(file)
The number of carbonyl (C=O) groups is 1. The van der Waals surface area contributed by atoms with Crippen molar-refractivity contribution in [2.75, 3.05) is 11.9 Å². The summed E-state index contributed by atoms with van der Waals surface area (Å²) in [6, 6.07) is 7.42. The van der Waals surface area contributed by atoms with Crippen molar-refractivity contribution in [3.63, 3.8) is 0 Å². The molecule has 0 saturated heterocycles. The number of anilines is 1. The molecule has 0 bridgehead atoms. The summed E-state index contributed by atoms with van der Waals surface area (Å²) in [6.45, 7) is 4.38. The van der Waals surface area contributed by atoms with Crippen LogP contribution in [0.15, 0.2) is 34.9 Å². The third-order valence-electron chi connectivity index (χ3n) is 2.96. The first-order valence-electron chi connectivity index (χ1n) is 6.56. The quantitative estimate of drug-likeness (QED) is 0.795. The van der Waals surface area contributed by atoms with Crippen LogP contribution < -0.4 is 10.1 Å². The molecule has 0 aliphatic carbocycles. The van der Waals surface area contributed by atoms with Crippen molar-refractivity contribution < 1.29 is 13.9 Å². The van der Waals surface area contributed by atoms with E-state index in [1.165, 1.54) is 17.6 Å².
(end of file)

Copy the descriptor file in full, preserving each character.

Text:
The number of carbonyl (C=O) groups is 1. The van der Waals surface area contributed by atoms with Crippen molar-refractivity contribution in [2.75, 3.05) is 11.9 Å². The summed E-state index contributed by atoms with van der Waals surface area (Å²) in [6, 6.07) is 7.42. The van der Waals surface area contributed by atoms with Crippen molar-refractivity contribution in [3.63, 3.8) is 0 Å². The molecule has 0 saturated heterocycles. The number of anilines is 1. The molecule has 0 bridgehead atoms. The summed E-state index contributed by atoms with van der Waals surface area (Å²) in [6.45, 7) is 4.38. The van der Waals surface area contributed by atoms with Crippen LogP contribution in [0.15, 0.2) is 34.9 Å². The third-order valence-electron chi connectivity index (χ3n) is 2.96. The first-order valence-electron chi connectivity index (χ1n) is 6.56. The quantitative estimate of drug-likeness (QED) is 0.795. The van der Waals surface area contributed by atoms with Crippen LogP contribution < -0.4 is 10.1 Å². The molecule has 0 aliphatic carbocycles. The van der Waals surface area contributed by atoms with Crippen molar-refractivity contribution < 1.29 is 13.9 Å². The van der Waals surface area contributed by atoms with E-state index in [1.165, 1.54) is 17.6 Å².